Australia's female prison population boom

Andi Yu
·3-min read

Australia's female prison population has grown faster in the past decade than that male inmates, a new study shows.

While female prisoners make up about eight per cent of the national jail population, rates of incarceration have risen by 64 per cent from 2009 to 2019. That equates to a shift from about 2100 to 3500 women, the Health and Welfare of Women in Australia's Prison's report released on Tuesday shows.

The growth rate is higher than the male prison population, which has risen by 45 per cent.

The report published by the Australian Institute of Health and Welfare found stark patterns of disadvantage among women who end up behind bars.

Aboriginal and Torres Strait Islanders make up a third of female prisoners. More than half of women entering prison have at least one dependent child, and two thirds start their sentence with a mental health diagnosis.

The report said the growing numbers of women behind bars mean it's increasingly important to understand their health and wellbeing needs.

The report's main data was sourced from national prisoner statistics, and key information came from a survey of 117 women aged mostly between 24 to 44 on their entry to prison.

Seventeen per cent of women inmates had a parent or carer in prison during childhood, and more than half had at least one dependent child.

In 2017, 25 women gave birth in jail and 69 children under school age were living with their mothers in prison.

The report's findings point to a global trend of increasing female incarceration.

In Australia this could be due to crimes getting more serious over time, but also courts responding increasingly severely to minor offences.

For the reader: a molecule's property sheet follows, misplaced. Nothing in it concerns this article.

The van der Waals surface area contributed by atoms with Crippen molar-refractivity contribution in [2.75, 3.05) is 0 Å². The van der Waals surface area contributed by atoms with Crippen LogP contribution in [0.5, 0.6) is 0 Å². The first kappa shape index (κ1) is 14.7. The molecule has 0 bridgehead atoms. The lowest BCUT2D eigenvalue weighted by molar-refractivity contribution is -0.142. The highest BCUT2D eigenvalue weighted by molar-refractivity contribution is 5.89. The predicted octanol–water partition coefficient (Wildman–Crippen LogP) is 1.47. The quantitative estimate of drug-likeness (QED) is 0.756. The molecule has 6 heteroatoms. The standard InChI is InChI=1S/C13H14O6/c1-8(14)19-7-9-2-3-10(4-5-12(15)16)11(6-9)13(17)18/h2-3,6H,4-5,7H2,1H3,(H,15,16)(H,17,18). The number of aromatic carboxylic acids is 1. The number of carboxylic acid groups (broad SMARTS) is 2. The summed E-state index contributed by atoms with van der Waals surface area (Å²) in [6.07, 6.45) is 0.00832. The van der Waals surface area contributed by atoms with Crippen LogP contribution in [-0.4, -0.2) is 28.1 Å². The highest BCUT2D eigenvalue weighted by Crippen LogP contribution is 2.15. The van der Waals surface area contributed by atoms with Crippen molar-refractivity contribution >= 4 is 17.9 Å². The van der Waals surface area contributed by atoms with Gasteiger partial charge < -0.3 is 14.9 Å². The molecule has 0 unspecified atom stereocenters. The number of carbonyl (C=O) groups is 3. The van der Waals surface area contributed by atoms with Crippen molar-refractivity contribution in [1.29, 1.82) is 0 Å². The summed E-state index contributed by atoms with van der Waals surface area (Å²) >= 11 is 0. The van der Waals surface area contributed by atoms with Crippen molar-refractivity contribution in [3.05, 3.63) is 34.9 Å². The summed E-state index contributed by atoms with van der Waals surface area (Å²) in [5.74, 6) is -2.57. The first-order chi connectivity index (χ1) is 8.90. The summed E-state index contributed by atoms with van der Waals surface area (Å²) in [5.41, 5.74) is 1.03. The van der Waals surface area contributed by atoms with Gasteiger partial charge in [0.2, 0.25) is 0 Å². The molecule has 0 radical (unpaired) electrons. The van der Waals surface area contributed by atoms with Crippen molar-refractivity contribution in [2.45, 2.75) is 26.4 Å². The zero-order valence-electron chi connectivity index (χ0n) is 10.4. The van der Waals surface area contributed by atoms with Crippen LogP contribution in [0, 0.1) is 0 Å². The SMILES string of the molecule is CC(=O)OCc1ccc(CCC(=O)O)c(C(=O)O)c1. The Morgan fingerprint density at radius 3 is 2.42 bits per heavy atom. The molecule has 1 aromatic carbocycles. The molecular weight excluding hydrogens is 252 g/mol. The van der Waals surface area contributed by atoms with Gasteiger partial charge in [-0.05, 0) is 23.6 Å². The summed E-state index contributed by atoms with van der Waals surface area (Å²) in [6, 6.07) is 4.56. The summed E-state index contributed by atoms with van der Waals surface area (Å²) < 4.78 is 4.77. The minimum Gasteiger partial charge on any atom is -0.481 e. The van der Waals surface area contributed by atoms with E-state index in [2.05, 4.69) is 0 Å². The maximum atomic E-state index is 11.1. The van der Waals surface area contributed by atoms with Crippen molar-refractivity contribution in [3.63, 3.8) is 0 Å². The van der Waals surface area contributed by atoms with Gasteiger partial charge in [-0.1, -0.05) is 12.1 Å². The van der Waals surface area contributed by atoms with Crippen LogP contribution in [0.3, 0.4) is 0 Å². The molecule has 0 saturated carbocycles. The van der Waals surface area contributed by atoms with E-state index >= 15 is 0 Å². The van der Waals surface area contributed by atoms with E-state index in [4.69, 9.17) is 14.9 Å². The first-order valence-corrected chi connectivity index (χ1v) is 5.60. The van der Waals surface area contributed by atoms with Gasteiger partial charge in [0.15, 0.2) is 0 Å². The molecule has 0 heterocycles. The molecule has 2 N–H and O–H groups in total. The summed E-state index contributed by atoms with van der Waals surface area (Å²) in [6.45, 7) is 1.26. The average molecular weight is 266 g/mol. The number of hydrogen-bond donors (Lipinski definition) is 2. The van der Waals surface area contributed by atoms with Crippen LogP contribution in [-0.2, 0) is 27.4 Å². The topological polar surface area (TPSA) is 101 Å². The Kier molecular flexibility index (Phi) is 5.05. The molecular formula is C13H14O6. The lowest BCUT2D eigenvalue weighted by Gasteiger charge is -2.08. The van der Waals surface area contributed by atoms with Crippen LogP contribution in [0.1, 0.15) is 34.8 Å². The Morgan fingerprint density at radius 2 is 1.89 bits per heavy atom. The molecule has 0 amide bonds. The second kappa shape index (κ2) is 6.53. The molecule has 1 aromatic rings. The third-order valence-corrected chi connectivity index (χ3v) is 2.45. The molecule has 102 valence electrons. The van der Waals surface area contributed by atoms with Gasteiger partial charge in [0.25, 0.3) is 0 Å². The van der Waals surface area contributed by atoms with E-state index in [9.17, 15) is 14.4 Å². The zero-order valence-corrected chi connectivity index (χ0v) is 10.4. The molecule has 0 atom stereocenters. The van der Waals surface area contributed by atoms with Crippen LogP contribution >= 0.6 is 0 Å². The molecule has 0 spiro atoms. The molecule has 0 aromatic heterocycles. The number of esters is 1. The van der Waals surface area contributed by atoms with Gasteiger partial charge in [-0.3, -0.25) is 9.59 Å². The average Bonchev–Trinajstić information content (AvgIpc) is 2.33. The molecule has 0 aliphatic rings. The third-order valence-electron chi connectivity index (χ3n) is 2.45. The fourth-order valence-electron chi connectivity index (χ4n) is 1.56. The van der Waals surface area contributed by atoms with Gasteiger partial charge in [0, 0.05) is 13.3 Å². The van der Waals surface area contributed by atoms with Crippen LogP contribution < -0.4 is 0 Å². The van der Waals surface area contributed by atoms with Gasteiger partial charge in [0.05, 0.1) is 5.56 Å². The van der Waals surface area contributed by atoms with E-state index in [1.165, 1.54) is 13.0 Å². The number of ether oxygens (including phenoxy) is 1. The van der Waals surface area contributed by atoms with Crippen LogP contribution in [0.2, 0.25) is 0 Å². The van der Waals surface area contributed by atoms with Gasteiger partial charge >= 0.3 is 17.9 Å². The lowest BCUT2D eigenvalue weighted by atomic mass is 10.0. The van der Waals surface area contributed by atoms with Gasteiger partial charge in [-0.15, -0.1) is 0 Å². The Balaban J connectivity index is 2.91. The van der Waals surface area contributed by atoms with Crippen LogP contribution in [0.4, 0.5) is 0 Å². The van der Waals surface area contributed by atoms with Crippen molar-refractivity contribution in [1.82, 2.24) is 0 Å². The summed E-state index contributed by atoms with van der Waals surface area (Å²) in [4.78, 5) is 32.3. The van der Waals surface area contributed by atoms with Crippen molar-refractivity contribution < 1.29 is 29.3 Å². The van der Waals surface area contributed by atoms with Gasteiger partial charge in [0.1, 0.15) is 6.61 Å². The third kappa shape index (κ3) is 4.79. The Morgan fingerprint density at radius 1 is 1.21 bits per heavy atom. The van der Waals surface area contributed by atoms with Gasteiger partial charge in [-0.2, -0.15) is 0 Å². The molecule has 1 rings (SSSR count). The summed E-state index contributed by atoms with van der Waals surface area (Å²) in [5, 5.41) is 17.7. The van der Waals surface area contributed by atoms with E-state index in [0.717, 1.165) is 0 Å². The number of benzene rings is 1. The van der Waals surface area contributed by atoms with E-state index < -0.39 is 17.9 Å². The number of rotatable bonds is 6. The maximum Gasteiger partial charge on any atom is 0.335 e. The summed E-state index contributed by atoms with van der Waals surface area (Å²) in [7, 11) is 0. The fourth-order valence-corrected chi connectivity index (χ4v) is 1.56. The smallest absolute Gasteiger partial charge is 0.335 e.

A backlog of court cases and women waiting on remand for matters to be finalised could also be a contributing factor.

Ex-prisoner Debbie Kilroy advocates for the decarceration of women through her Brisbane-based organisation, Sisters Inside, and is unsurprised by the report's findings.

"When governments fail to address social issues, homelessness, mental illness, drug addictions, violence against women, violence against girls, we are going to continue to see the rising numbers of women pipe-lined into the prison system," she told AAP.

"More women with mental health issues are being pipe-lined into the prison system ... because it's the only - what the state would call 'service' - that actually can't lock them out."

A trajectory into prison is set from infancy for many First Nations women, when they are put in foster care, Ms Kilroy said.

"When no (foster) family wants you anymore you're put in residential care ... and children do have certain behaviours because of their traumas. They call the cops on them.

"Then they're being charged with criminal offences ... then they're being put in the youth prison, and then they go into the adult prison."

A criminal lawyer and Medal of the Order of Australia recipient for human rights work, Ms Kilroy does not believe prison reduces crime.

Furthermore many crimes women are imprisoned for are "street-type" offences that are not serious and could be addressed in other ways, she said.

"We must change the laws so that the baby and the mother can be in the community," she said.


* 72 per cent previously incarcerated

* Nearly three quarters recently used illicit drugs

* 17 per cent completed high school

* 24 per cent were unemployed

* Seven per cent were sleeping rough

* More than a third reported a chronic health condition

* More than half experience high levels of psychological distress

* Nearly a third reported a history of self harm

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